Insights from a World War II Study
By Samuel A. Stouffer, et al.
An excerpt from The American Soldier: Adjustment During Army Life, presented by POP as one of an occasional series of Public Opinion Classics.
During World War II, the Research Branch of the Information and Education Division of the War Department, led by Samuel A. Stouffer, conducted a series of large-scale surveys of personnel in the U.S. armed forces in the United States and overseas. The “American Soldier Surveys,” which encompassed over one hundred studies of more than half a million soldiers, were, in many respects, a pioneering effort in the field of scientific survey research. Among many new insights produced by this work was the now classic concept of "relative deprivation"—the idea that people experience feelings of deprivation when they compare their own situations unfavorably with those of other individuals or groups—later developed by Robert Merton and Alice Rossi to consider the reference groups used for such comparisons. Stouffer and his colleagues were led to formulate the concept of relative deprivation in part by the analysis reprinted below.
The datasets from the American Soldier Surveys are now archived at the Roper Center for Public Opinion Research at the University of Connecticut. Half a century ago, these data were important to the war effort; today, they survive as a fascinating, informative and often moving testament in digital and documentary form to the views, feelings, and experiences of those who served.
…Here the responses of Military Police to the question, “Do you think a soldier with ability has a good chance for promotion in the Army?” are compared with responses of Air Corps men, in early 1944. Longevity is held roughly constant by taking only men who had been in the Army 1 to 2 years.
It will be noted that more of the less educated, among both privates and noncoms in both branches, had favorable opinions than did the better educated. For example, among privates and Pfc’s in the Military Police, 33 per cent of the less educated said that a soldier with ability had a very good chance for promotion, as compared with 21 per cent of the better educated privates and Pfc’s. Finally, it will be seen, among both privates and noncoms in each educational group, that the Air Corps men tended to take a dimmer view of promotion opportunities for men of ability in the Army did the Military Police.
Without reference to the theory that such opinions by soldiers represent a relationship between their expectations and their achievements relative to others in the same boat with them, such a finding would be paradoxical, indeed. For chances of promotion in the Military Police were about the worst in any branch of the Army—among this sample of men in the Army 1 to 2 years, only 24 per cent of MP’s were noncoms as compared with 47 per cent of the Air Corps men. The MP’s felt, too, that as a branch the Military Police had been discriminated against in getting ratings, two thirds of them saying in answer to another question that MP’s do not have as good a chance for promotion as men in other branches.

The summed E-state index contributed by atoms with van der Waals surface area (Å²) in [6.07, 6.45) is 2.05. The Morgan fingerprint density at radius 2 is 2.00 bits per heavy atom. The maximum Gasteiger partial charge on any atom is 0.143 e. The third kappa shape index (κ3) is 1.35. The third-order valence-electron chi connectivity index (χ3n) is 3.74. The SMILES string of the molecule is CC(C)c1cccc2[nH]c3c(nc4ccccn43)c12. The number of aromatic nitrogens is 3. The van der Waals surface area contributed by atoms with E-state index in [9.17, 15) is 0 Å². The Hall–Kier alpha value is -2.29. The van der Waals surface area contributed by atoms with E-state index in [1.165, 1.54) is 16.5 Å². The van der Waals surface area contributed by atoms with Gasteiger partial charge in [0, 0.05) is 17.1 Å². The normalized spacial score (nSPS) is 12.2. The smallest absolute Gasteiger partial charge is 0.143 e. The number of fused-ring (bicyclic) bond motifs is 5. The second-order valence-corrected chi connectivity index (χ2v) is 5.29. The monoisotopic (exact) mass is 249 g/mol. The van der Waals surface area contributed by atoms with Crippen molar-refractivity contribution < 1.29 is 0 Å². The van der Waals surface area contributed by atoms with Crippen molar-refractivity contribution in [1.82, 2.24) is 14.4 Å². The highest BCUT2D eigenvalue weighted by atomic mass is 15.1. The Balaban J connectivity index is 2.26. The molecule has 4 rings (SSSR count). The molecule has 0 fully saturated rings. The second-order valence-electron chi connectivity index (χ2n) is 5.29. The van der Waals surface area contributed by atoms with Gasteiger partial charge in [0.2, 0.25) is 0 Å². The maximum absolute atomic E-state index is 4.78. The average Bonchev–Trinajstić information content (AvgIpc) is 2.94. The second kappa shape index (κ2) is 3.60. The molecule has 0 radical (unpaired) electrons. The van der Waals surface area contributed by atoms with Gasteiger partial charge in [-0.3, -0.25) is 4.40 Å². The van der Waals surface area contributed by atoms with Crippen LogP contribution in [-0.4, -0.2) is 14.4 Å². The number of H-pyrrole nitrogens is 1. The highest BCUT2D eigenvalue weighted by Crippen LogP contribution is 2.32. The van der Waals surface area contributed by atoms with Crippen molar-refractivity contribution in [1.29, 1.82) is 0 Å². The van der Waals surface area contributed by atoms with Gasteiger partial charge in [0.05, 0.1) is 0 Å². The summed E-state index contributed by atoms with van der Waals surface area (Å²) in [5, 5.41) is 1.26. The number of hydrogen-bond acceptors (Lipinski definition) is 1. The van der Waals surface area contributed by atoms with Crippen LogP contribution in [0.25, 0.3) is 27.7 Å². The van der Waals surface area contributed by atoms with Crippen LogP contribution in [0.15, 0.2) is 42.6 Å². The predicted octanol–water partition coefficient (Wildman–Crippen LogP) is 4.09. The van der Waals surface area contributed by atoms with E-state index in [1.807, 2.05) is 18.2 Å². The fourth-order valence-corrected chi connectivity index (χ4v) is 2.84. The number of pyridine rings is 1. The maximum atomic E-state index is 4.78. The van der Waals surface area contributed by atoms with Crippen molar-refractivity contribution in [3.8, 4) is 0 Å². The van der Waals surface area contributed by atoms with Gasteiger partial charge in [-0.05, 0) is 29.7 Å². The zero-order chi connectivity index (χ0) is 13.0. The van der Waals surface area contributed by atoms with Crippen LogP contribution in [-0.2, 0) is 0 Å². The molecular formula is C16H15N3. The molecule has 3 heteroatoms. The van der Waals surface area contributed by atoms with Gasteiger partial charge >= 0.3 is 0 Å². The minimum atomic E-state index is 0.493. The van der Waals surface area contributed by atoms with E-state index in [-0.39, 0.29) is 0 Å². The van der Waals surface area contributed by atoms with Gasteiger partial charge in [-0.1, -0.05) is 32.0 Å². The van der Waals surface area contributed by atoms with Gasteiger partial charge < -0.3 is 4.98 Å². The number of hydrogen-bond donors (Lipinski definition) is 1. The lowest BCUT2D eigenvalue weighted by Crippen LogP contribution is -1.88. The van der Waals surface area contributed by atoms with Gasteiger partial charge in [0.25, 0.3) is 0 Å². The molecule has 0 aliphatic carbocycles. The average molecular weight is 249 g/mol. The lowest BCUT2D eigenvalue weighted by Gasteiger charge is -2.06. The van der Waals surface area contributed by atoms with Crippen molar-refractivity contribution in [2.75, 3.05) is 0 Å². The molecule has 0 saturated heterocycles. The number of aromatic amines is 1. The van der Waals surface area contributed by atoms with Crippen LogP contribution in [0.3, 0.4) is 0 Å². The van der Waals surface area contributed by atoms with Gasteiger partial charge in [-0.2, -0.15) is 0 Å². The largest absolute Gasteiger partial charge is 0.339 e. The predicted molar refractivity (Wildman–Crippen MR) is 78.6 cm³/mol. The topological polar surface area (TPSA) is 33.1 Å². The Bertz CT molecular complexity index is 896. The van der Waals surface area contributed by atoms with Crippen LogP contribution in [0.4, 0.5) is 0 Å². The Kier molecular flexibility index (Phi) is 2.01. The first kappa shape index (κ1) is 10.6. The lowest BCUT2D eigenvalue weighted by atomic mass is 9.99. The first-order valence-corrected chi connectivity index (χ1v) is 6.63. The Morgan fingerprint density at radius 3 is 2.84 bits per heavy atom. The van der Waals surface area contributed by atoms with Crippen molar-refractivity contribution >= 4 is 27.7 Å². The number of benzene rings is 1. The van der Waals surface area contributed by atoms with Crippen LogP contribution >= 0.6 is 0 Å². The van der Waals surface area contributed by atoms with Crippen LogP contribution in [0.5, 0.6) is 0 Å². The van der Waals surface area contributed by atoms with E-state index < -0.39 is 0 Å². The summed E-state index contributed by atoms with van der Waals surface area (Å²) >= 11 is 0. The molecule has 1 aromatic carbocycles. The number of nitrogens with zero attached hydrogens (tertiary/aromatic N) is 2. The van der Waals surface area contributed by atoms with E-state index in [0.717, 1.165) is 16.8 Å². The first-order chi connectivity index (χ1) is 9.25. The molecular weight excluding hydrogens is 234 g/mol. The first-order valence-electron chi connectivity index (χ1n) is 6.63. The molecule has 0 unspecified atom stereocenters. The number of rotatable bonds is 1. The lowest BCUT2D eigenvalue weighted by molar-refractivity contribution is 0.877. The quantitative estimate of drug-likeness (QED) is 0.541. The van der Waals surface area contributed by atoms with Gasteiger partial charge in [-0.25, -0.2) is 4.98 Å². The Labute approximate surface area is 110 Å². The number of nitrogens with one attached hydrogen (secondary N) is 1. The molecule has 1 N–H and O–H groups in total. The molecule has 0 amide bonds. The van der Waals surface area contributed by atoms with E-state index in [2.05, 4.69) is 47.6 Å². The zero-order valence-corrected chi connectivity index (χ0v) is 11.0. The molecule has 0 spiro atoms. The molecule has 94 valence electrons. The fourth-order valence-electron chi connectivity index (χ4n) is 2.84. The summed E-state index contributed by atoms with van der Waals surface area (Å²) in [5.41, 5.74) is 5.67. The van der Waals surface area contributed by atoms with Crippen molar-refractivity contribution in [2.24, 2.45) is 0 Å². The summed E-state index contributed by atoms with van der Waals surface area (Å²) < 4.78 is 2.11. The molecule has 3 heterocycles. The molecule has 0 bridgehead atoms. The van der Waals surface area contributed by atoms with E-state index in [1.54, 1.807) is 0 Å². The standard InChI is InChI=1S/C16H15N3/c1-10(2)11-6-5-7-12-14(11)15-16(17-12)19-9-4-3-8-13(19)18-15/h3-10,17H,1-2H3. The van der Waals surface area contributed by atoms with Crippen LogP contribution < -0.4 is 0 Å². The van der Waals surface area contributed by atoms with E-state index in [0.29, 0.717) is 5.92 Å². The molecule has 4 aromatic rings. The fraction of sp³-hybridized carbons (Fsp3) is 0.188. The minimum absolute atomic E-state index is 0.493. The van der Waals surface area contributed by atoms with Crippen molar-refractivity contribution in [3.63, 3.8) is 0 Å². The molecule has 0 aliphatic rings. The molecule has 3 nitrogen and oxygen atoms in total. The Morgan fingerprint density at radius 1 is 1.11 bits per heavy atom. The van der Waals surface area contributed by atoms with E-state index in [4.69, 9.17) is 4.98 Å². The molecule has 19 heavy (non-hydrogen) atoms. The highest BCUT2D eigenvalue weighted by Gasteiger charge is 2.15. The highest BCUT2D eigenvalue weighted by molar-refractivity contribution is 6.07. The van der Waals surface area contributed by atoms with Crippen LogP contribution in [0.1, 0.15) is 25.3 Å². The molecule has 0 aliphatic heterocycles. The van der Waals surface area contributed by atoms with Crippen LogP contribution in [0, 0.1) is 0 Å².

But consider a high school graduate or college man in the Military Police with Army longevity of 1 to 2 years. The chances of his being a noncom were 34 out of 100, based on the proportions of noncoms in this sample at this time. If he earned the rating, he was one of the top third among his fellows of equal educational status. If he failed to earn the rating, he was in the same boat with two thirds of his fellows with equal schooling. Contrast him with the Air Corps man of the same education and longevity. The chances of the latter’s being a noncom were 56 in 100, based on the proportions in this sample at this time. If he had earned a rating, so had the majority of his fellows in the branch, and his achievement was relatively less conspicuous than in the MP’s. If he had failed to earn a rating, while the majority had succeeded, he had more reason to feel a sense of personal frustration, which could be expressed as criticism of the promotion system, than if he were one of two thirds in the same boat, as among the MP’s.
The process would work in the same way among the less educated. In both the Military Police Branch and the Air Corps, the promotion chances of the less educated were inferior to the chances of others. In the MP sample, only 17 per cent of the less educated were noncoms; in the Air Corps sample, the corresponding figure was 47 per cent. An MP who did not complete high school would feel unusually rewarded compared with others in his outfit in becoming a noncom; one who remained a private had so much company that he hardly could view discrimination against him as a reflection on his personal competence. In the Air Corps, those with ratings had almost as much company as those who remained privates—with less room for personal satisfaction over comparative achievement and more room for dissatisfaction over comparative failure to climb the status ladder.
Excerpted from The American Soldier: Adjustment During Army Life, by Samuel A. Stouffer, Edward A. Suchman, Leland C. DeVinney, Shirley A. Star, and Robin M. Williams, Jr. Copyright © 1949 by Princeton University Press. Reprinted by permission.
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